Myotubes have increased autophagic flux observed by increased Lc3-II levels after chloroquine treatment. XMEA-derived myotubes have increased levels of Lc3-II after chloroquine treatment and decreased p62 levels, indicating an increase in autophagic flux. (A) Representative images of Lc3 western blotting in cells with or without chloroquine treatment, showing that myoblasts have increased Lc3-II levels. Chloroquine treatment further increased Lc3-II in myotubes, but not myoblasts, indicating an increase in autophagy flux with differentiation. (B) Densitometric quantification showed a tendency for higher basal Lc3-II levels in myoblasts. Three independent experiments were performed. Individual points were plotted±s.d. ns, non-significant. One-way ANOVA (P=0.0327) with Dunn's post hoc for multiple comparisons. (C) Representative images of beclin 1 western blotting showing that its levels do not change with differentiation or XMEA pathology. Three independent experiments were performed. (D) Representative images of p62 western blotting showing that there is a slight decrease in p62 content in myotubes, especially XMEA-derived ones. Three independent experiments were performed. A.U., arbitrary units.

Additional studies of autophagy induction proteins, such as beclin1 and p62 (also known as SQSTM1), were performed. Beclin 1 analysis showed no differences between control and patient-derived cells (Fig. 5C). However, p62 levels slightly decreased with myotube formation (Fig. 5D), especially in patient-derived cells, which correlates with increased autophagic flux.

Improved fusion of myoblasts in XMEA cells

We next investigated whether differentiation was altered in XMEA cells, because visually a clear difference in myotube formation was observed, as in Fig. S1B. First, we evaluated the capacity of myoblasts to fuse and form myosin-heavy-chain-positive myotubes. We then calculated the fusion index, which corresponds to the percentage of nuclei that are inside differentiated cells. A total of 11,066 nuclei were counted in control cells, and 13,334 in patient-derived cells, after 3 days of differentiation. Interestingly, XMEA myotubes had a ∼10% higher fusion index compared to control myotubes, and this difference was statistically significant (Fig. 6A,B).

Fig. 6.

Improved fusion of myoblasts in XMEA cells. (A) Representative images of control and patient cells immunostained for myosin heavy chain after 3 days of myotube differentiation with or without chloroquine treatment. Scale bars: 50 μm. (B) Fusion index calculated in control and patient cells, with and without chloroquine treatment. The fusion index was higher in the patient-derived cells than in the control cells, and treatment with chloroquine did not affect the percentage of nuclei in myotubes. We measured 45 fields for control differentiated myotubes, 35 fields for patient myotubes, and five fields for chloroquine-treated control and patient myotubes differentiated for 3 days. Three independent experiments were performed for untreated cells and one for chloroquine-treated cells. Magnification 200×, confocal microscopy. Green, myosin heavy chain; blue, DAPI. Data are presented as mean±s.d. ***P<0.001; ns, non-significant. Two-way ANOVA with Bonferroni post hoc for multiple comparisons.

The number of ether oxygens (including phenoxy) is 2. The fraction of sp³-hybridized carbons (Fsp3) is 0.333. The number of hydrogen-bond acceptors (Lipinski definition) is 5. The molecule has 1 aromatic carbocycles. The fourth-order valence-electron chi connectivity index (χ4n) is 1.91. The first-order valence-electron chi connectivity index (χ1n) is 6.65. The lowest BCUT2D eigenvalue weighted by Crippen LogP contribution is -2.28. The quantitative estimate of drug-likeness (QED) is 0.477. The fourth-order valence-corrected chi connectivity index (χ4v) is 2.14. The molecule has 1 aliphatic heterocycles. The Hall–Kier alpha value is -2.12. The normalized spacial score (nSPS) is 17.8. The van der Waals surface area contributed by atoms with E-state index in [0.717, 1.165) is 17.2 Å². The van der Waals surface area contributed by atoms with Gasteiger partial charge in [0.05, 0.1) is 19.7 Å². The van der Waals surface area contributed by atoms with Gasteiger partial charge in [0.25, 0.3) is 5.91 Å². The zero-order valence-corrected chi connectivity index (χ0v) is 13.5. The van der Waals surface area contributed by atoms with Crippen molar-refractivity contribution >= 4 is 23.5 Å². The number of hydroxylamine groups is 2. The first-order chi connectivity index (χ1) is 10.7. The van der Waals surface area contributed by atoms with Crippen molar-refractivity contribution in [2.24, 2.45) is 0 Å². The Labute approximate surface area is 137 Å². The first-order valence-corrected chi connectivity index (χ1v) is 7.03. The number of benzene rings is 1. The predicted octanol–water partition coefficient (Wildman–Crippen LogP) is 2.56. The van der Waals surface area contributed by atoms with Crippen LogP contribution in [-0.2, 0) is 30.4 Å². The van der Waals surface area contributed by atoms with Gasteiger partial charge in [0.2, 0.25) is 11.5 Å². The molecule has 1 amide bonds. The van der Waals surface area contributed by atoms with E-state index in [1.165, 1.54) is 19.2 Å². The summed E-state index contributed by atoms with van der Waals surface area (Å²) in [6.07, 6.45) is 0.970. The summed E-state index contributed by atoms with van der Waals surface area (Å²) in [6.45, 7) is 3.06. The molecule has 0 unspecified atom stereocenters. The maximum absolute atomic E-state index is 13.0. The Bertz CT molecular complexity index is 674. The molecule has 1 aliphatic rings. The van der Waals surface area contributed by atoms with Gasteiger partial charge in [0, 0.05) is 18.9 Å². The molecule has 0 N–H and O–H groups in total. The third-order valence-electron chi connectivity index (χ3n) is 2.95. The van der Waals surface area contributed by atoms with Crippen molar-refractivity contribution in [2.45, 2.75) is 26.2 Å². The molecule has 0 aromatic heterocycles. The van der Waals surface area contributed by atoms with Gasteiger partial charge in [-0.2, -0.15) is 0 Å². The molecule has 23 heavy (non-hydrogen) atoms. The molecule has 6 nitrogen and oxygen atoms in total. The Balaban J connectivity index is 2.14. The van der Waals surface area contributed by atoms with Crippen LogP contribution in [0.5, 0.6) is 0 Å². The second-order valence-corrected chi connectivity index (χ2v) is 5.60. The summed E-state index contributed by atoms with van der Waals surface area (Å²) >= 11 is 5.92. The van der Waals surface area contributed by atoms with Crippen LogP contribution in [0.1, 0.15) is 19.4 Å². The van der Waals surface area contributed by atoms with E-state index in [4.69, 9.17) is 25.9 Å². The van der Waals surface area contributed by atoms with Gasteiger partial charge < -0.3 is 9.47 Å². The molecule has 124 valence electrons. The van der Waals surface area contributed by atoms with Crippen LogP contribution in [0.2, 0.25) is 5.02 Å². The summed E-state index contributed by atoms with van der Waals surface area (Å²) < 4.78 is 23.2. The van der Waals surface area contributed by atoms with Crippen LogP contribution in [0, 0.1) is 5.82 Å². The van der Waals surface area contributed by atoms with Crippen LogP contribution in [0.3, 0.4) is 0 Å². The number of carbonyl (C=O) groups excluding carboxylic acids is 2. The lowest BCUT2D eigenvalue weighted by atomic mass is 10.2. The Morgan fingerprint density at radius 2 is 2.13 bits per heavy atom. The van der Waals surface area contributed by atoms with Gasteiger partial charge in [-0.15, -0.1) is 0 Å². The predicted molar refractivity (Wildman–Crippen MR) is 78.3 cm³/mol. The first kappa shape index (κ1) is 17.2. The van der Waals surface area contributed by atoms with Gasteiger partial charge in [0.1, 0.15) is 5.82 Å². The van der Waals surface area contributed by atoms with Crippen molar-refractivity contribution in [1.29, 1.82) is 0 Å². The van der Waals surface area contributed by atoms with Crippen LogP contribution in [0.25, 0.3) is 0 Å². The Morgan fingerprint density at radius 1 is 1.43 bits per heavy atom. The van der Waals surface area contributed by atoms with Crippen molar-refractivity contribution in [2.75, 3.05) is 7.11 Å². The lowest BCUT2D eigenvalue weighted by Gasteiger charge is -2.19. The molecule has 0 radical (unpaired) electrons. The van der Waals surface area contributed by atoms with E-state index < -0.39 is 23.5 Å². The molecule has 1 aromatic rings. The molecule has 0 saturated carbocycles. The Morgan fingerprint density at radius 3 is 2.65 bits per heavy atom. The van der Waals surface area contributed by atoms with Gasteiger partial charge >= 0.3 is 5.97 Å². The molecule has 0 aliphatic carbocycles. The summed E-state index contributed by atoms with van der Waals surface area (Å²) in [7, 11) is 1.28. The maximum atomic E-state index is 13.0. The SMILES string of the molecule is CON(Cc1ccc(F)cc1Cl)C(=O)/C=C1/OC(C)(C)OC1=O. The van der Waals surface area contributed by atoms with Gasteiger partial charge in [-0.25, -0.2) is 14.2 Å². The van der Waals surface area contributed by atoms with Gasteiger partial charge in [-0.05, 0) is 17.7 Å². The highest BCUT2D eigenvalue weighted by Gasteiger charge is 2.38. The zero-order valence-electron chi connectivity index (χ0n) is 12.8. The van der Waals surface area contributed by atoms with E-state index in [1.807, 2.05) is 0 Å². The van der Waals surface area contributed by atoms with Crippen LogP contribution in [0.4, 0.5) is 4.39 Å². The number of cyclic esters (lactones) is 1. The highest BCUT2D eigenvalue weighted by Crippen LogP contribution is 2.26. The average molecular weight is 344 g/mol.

Fig. 6.

Improved fusion of myoblasts in XMEA cells. (A) Representative images of control and patient cells immunostained for myosin heavy chain after 3 days of myotube differentiation with or without chloroquine treatment. Scale bars: 50 μm. (B) Fusion index calculated in control and patient cells, with and without chloroquine treatment. The fusion index was higher in the patient-derived cells than in the control cells, and treatment with chloroquine did not affect the percentage of nuclei in myotubes. We measured 45 fields for control differentiated myotubes, 35 fields for patient myotubes, and five fields for chloroquine-treated control and patient myotubes differentiated for 3 days. Three independent experiments were performed for untreated cells and one for chloroquine-treated cells. Magnification 200×, confocal microscopy. Green, myosin heavy chain; blue, DAPI. Data are presented as mean±s.d. ***P<0.001; ns, non-significant. Two-way ANOVA with Bonferroni post hoc for multiple comparisons.

Additional experiments aimed to investigate whether the increase in myoblast fusion was due to the defective lysosomal acidification. Control and patient myotubes were differentiated for 3 days and treated with chloroquine. In the chloroquine-treated myotubes, 277 nuclei were counted for control cells and 324 nuclei for XMEA cells. We did not observe any differences in myotube formation following chloroquine treatment (Fig. 6A,B).

Expression of myogenic genes and myofiber formation are not altered in XMEA cells

We then examined the expression of genes involved in myogenesis, aiming to understand whether the higher fusion index observed in patient-derived cells could be due to alteration in their myogenic program. Our findings suggest that there are no alterations in the genes expressed in myoblasts, such as MYOD (also known as MYOD1) and MYF5, or in the expression of MYOG, a gene involved in differentiation, in myotubes (Fig. 7A-C).

Fig. 7.

The expression of genes involved in myogenesis is not altered in XMEA patient-derived cells. (A) MYF5 expression showed a trend to decrease in myotubes in control and patient cells. (B) MYOD expression decreased with myotube formation in control and patient cells, although the differences were not statistically significant. (C) MYOG expression increased with myotube formation in control and patient cells, although the differences were not statistically significant. Three independent experiments were performed. Individual points were plotted±s.d. *P<0.05; ns, non-significant. One-way ANOVA (P=0.0153 for MYF5, P=0.8798 for MYOD and P=0.0381for MYOG) with Dunn's post hoc for multiple comparisons. (D) Developmental myosin staining showing that the XMEA patient has no regenerating fibers, in contrast to a Duchenne Muscular Dystrophy (DMD) patient. Magnification 200×, fluorescent microscopy. Green, laminin; red, developmental myosin; blue, DAPI. Scale bars: 50 μm. A.U., arbitrary units.